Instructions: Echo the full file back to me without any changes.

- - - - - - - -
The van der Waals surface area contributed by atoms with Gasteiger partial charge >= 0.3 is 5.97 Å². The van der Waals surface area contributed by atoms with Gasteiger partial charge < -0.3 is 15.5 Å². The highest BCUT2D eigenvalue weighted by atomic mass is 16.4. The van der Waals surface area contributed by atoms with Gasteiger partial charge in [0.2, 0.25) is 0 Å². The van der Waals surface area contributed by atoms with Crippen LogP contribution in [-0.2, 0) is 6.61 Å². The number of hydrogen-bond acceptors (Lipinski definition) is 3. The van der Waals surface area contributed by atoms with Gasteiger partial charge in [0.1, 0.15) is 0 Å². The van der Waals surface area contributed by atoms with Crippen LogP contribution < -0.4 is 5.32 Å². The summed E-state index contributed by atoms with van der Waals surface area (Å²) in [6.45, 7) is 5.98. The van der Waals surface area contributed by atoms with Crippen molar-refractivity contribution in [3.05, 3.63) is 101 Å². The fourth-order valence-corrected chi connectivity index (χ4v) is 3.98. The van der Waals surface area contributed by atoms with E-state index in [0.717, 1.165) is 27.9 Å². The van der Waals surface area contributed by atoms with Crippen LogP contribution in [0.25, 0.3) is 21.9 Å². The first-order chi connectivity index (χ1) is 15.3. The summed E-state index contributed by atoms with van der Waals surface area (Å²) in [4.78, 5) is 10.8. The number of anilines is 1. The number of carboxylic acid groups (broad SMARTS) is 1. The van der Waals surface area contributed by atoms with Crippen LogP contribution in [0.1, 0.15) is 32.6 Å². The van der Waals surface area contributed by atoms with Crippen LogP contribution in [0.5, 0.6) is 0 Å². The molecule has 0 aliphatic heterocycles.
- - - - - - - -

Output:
The van der Waals surface area contributed by atoms with Gasteiger partial charge >= 0.3 is 5.97 Å². The van der Waals surface area contributed by atoms with Gasteiger partial charge < -0.3 is 15.5 Å². The highest BCUT2D eigenvalue weighted by atomic mass is 16.4. The van der Waals surface area contributed by atoms with Gasteiger partial charge in [0.2, 0.25) is 0 Å². The van der Waals surface area contributed by atoms with Crippen LogP contribution in [-0.2, 0) is 6.61 Å². The number of hydrogen-bond acceptors (Lipinski definition) is 3. The van der Waals surface area contributed by atoms with Gasteiger partial charge in [0.1, 0.15) is 0 Å². The van der Waals surface area contributed by atoms with Crippen LogP contribution < -0.4 is 5.32 Å². The summed E-state index contributed by atoms with van der Waals surface area (Å²) in [6.45, 7) is 5.98. The van der Waals surface area contributed by atoms with Crippen molar-refractivity contribution in [3.05, 3.63) is 101 Å². The fourth-order valence-corrected chi connectivity index (χ4v) is 3.98. The van der Waals surface area contributed by atoms with E-state index in [0.717, 1.165) is 27.9 Å². The van der Waals surface area contributed by atoms with Crippen LogP contribution in [0.25, 0.3) is 21.9 Å². The first-order chi connectivity index (χ1) is 15.3. The summed E-state index contributed by atoms with van der Waals surface area (Å²) in [4.78, 5) is 10.8. The number of anilines is 1. The number of carboxylic acid groups (broad SMARTS) is 1. The van der Waals surface area contributed by atoms with Crippen LogP contribution in [0.1, 0.15) is 32.6 Å². The van der Waals surface area contributed by atoms with Crippen LogP contribution in [0.5, 0.6) is 0 Å². The molecule has 0 aliphatic heterocycles.